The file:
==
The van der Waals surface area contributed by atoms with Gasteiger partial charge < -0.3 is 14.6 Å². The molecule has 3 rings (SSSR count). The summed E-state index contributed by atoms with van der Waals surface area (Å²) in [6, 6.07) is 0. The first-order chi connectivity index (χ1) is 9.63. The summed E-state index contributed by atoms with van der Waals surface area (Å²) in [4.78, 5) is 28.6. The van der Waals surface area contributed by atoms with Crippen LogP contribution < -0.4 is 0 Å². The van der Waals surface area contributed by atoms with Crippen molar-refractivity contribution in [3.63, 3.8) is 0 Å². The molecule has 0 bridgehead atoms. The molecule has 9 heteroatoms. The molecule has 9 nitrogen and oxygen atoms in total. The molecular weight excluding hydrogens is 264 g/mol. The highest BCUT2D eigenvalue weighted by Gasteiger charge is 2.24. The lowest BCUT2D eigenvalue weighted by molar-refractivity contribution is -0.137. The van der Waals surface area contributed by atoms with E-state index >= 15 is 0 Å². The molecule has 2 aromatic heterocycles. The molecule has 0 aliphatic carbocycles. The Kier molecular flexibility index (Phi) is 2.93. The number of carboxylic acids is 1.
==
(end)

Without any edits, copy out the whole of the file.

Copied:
The van der Waals surface area contributed by atoms with Gasteiger partial charge < -0.3 is 14.6 Å². The molecule has 3 rings (SSSR count). The summed E-state index contributed by atoms with van der Waals surface area (Å²) in [6, 6.07) is 0. The first-order chi connectivity index (χ1) is 9.63. The summed E-state index contributed by atoms with van der Waals surface area (Å²) in [4.78, 5) is 28.6. The van der Waals surface area contributed by atoms with Crippen LogP contribution < -0.4 is 0 Å². The van der Waals surface area contributed by atoms with Crippen molar-refractivity contribution in [3.63, 3.8) is 0 Å². The molecule has 0 bridgehead atoms. The molecule has 9 heteroatoms. The molecule has 9 nitrogen and oxygen atoms in total. The molecular weight excluding hydrogens is 264 g/mol. The highest BCUT2D eigenvalue weighted by Gasteiger charge is 2.24. The lowest BCUT2D eigenvalue weighted by molar-refractivity contribution is -0.137. The van der Waals surface area contributed by atoms with E-state index >= 15 is 0 Å². The molecule has 2 aromatic heterocycles. The molecule has 0 aliphatic carbocycles. The Kier molecular flexibility index (Phi) is 2.93. The number of carboxylic acids is 1.